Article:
January 11, 2001

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Vol. 20, Issue 17
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Without a better balance among standards, tests, and support, the movement could fail.
Standards-based initiatives are reaching classrooms, but not all the results are positive.
One of the rallying cries of standards-based education is that all students can achieve at high levels--a point proven by a number of high-performing, high-poverty schools.
Education Week’s "National Survey of Public School Teachers, 2000" was conducted by Belden Russonello & Stewart, a Washington-based opinion-research group. The national survey of 1,019 public school teachers was conducted by telephone Aug. 28 through Sept. 17, 2000.
Tests were intended to be part of the standards system. Now, they dominate.
When Andrew Renner sat down to take his state's high school graduation exam this past spring, he had seen a copy of the writing test only once before the first time he failed the exam. A typical teenager, Renner did not write more than he believed necessary to pass the retake of the Arizona Instrument to Measure Standards. He failed the writing exam a second time.
States have come a long way in designing standards and tests, but not far enough.
Alignment between academic standards and student tests is critical to the success of standards-based school improvement. Traditionally, "alignment" meant going through a checklist to see if a test question measured a standard.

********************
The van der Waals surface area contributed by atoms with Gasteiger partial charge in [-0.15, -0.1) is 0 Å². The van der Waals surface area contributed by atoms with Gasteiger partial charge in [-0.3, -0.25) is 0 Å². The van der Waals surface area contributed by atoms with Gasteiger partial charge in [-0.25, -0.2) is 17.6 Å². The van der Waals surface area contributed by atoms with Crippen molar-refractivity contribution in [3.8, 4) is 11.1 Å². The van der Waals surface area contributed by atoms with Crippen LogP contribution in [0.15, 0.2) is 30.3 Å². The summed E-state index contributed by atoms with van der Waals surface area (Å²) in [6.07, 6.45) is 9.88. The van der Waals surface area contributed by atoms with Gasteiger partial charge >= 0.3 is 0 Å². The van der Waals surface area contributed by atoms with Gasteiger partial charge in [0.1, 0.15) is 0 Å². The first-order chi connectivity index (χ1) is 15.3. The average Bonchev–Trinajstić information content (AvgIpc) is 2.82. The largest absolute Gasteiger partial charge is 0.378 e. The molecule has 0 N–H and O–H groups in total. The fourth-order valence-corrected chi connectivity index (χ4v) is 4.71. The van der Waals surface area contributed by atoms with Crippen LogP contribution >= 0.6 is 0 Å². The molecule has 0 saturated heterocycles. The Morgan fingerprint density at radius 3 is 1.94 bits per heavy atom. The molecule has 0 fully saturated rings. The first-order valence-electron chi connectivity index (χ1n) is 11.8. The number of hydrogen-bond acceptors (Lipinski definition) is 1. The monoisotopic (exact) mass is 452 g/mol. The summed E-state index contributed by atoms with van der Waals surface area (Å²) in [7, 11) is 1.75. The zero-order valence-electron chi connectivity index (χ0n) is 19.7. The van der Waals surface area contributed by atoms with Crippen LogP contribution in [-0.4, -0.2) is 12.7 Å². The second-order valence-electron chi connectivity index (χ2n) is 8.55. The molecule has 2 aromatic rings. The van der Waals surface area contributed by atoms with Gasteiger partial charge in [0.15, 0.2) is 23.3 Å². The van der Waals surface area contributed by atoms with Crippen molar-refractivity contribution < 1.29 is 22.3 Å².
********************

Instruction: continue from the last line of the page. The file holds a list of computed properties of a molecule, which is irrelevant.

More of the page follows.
Though told to teach to the standards, teachers often aren’t given the tools for the job.
As states move deeper into standards-based reform, they are experimenting with a variety of way to help teachers improve classroom instruction. They're publishing manuals that explain how curricula should change, financing professional-development activities that support a standards-based approach, and operating Web sites that offer examples of lesson plans, curriculum units, and testing materials. Here is a sampling of what some states are doing to help make standards part of everyday life in schools. Each vignette represents a small piece of the state's overall standards strategy.
The expectations states have set for students run the gamut from low to high.
Experts look to the district as the focal point for bringing standards alive.
The San Benito district reaches out to parents and trains them to help their children meet the standards.
Educators in the Lancaster schools analyze students’ state and district test scores to improve instruction.
Fayette County schools offer professional-development opportunities geared toward academic standards.
With many students failing state tests, Kent County officials responded with extra academic assistance.
States have forged ahead with accountability systems, but not the infrastructure to support them.
Education Week examines the building blocks for developing a high-quality education.
FOUNDATION SUPPORT: Coverage of specific topics in Education Week is supported in part by grants from the Eli and Edythe Broad Foundation, the Bill & Melinda Gates Foundation, the CME Group Foundation, the Carnegie Corporation of New York, the Jack Kent Cooke Foundation, the Joyce Foundation, the NoVo Foundation, the Noyce Foundation, the Raikes Foundation, the Wallace Foundation, and the Walton Family Foundation. The newspaper retains sole editorial control over the content of the articles that are underwritten by the foundations. Additional grants in support of Editorial Projects in Education’s data journalism and video capacity come from the Leona M. and Harry B. Helmsley Charitable Trust and the Schott Foundation for Public Education. (Updated 1/1/2017)

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